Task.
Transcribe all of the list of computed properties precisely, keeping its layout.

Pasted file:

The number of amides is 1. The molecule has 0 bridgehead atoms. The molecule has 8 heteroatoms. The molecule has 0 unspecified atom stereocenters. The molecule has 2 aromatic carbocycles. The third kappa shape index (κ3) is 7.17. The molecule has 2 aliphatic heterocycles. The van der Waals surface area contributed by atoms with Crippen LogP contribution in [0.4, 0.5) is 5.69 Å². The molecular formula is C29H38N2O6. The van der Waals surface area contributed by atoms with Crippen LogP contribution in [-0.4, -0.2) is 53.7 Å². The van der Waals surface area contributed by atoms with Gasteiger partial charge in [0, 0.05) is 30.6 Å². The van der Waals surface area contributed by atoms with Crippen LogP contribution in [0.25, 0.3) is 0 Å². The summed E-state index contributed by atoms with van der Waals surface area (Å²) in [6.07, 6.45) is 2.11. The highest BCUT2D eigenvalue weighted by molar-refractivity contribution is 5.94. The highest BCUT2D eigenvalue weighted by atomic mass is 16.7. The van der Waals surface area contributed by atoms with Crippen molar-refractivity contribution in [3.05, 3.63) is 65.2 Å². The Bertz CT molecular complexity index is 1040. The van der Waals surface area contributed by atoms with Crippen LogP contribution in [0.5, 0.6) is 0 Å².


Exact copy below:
The number of amides is 1. The molecule has 0 bridgehead atoms. The molecule has 8 heteroatoms. The molecule has 0 unspecified atom stereocenters. The molecule has 2 aromatic carbocycles. The third kappa shape index (κ3) is 7.17. The molecule has 2 aliphatic heterocycles. The van der Waals surface area contributed by atoms with Crippen LogP contribution in [0.4, 0.5) is 5.69 Å². The molecular formula is C29H38N2O6. The van der Waals surface area contributed by atoms with Crippen LogP contribution in [-0.4, -0.2) is 53.7 Å². The van der Waals surface area contributed by atoms with Gasteiger partial charge in [0, 0.05) is 30.6 Å². The van der Waals surface area contributed by atoms with Crippen LogP contribution in [0.25, 0.3) is 0 Å². The summed E-state index contributed by atoms with van der Waals surface area (Å²) in [6.07, 6.45) is 2.11. The highest BCUT2D eigenvalue weighted by molar-refractivity contribution is 5.94. The highest BCUT2D eigenvalue weighted by atomic mass is 16.7. The van der Waals surface area contributed by atoms with Crippen molar-refractivity contribution in [3.05, 3.63) is 65.2 Å². The Bertz CT molecular complexity index is 1040. The van der Waals surface area contributed by atoms with Crippen LogP contribution in [0.5, 0.6) is 0 Å².